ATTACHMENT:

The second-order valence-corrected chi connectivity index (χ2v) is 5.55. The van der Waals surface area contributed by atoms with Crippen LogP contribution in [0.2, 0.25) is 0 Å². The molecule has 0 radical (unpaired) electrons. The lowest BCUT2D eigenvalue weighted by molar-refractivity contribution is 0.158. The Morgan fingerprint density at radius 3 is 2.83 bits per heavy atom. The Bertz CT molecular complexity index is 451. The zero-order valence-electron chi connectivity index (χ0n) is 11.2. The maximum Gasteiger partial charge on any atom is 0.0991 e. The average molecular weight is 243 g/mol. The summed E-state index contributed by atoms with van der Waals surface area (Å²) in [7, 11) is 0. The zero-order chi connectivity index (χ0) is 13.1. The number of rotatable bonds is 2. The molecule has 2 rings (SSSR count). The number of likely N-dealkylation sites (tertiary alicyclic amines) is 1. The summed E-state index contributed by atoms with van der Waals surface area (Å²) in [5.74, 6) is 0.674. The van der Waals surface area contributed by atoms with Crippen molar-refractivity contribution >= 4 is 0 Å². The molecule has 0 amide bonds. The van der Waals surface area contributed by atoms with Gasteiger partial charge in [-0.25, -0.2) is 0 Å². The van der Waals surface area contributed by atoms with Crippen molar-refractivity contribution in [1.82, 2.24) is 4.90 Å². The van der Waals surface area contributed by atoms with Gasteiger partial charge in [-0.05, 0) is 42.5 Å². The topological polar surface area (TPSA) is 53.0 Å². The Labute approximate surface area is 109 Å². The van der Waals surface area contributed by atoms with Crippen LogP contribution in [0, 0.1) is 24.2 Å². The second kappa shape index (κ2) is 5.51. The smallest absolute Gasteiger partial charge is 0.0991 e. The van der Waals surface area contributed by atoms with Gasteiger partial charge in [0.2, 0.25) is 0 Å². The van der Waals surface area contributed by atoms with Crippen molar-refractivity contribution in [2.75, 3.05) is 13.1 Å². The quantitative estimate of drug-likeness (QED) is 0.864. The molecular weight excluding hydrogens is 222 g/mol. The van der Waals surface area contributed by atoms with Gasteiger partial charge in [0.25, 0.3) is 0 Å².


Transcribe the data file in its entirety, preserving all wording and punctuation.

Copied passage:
The second-order valence-corrected chi connectivity index (χ2v) is 5.55. The van der Waals surface area contributed by atoms with Crippen LogP contribution in [0.2, 0.25) is 0 Å². The molecule has 0 radical (unpaired) electrons. The lowest BCUT2D eigenvalue weighted by molar-refractivity contribution is 0.158. The Morgan fingerprint density at radius 3 is 2.83 bits per heavy atom. The Bertz CT molecular complexity index is 451. The zero-order valence-electron chi connectivity index (χ0n) is 11.2. The maximum Gasteiger partial charge on any atom is 0.0991 e. The average molecular weight is 243 g/mol. The summed E-state index contributed by atoms with van der Waals surface area (Å²) in [7, 11) is 0. The zero-order chi connectivity index (χ0) is 13.1. The number of rotatable bonds is 2. The molecule has 2 rings (SSSR count). The number of likely N-dealkylation sites (tertiary alicyclic amines) is 1. The summed E-state index contributed by atoms with van der Waals surface area (Å²) in [5.74, 6) is 0.674. The van der Waals surface area contributed by atoms with Crippen molar-refractivity contribution >= 4 is 0 Å². The molecule has 0 amide bonds. The van der Waals surface area contributed by atoms with Gasteiger partial charge in [-0.25, -0.2) is 0 Å². The van der Waals surface area contributed by atoms with Crippen molar-refractivity contribution in [1.82, 2.24) is 4.90 Å². The van der Waals surface area contributed by atoms with Gasteiger partial charge in [-0.05, 0) is 42.5 Å². The topological polar surface area (TPSA) is 53.0 Å². The Labute approximate surface area is 109 Å². The van der Waals surface area contributed by atoms with Crippen LogP contribution in [0, 0.1) is 24.2 Å². The second kappa shape index (κ2) is 5.51. The smallest absolute Gasteiger partial charge is 0.0991 e. The van der Waals surface area contributed by atoms with Gasteiger partial charge in [0.2, 0.25) is 0 Å². The van der Waals surface area contributed by atoms with Crippen molar-refractivity contribution in [2.75, 3.05) is 13.1 Å². The quantitative estimate of drug-likeness (QED) is 0.864. The molecular weight excluding hydrogens is 222 g/mol. The van der Waals surface area contributed by atoms with Gasteiger partial charge in [0.25, 0.3) is 0 Å².